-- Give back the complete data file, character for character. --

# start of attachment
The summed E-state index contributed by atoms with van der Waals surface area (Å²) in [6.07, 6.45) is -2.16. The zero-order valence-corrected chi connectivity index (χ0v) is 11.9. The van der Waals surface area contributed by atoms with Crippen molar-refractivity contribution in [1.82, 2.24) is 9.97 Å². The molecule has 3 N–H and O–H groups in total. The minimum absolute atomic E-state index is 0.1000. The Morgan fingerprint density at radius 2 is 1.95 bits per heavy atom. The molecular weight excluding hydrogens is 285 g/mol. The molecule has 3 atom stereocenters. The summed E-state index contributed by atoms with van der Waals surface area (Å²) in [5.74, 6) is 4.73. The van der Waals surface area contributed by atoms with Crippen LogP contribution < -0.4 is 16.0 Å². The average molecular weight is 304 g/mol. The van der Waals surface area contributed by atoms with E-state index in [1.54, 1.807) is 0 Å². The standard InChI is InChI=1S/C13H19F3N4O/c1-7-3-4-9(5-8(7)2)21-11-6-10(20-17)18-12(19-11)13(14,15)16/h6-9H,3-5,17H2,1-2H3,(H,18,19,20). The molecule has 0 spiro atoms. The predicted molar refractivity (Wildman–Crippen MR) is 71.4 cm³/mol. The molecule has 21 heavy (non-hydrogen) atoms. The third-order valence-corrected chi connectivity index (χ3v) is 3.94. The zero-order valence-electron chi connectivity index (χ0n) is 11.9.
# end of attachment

The summed E-state index contributed by atoms with van der Waals surface area (Å²) in [6.07, 6.45) is -2.16. The zero-order valence-corrected chi connectivity index (χ0v) is 11.9. The van der Waals surface area contributed by atoms with Crippen molar-refractivity contribution in [1.82, 2.24) is 9.97 Å². The molecule has 3 N–H and O–H groups in total. The minimum absolute atomic E-state index is 0.1000. The Morgan fingerprint density at radius 2 is 1.95 bits per heavy atom. The molecular weight excluding hydrogens is 285 g/mol. The molecule has 3 atom stereocenters. The summed E-state index contributed by atoms with van der Waals surface area (Å²) in [5.74, 6) is 4.73. The van der Waals surface area contributed by atoms with Crippen LogP contribution < -0.4 is 16.0 Å². The average molecular weight is 304 g/mol. The van der Waals surface area contributed by atoms with E-state index in [1.54, 1.807) is 0 Å². The standard InChI is InChI=1S/C13H19F3N4O/c1-7-3-4-9(5-8(7)2)21-11-6-10(20-17)18-12(19-11)13(14,15)16/h6-9H,3-5,17H2,1-2H3,(H,18,19,20). The molecule has 0 spiro atoms. The predicted molar refractivity (Wildman–Crippen MR) is 71.4 cm³/mol. The molecule has 21 heavy (non-hydrogen) atoms. The third-order valence-corrected chi connectivity index (χ3v) is 3.94. The zero-order valence-electron chi connectivity index (χ0n) is 11.9.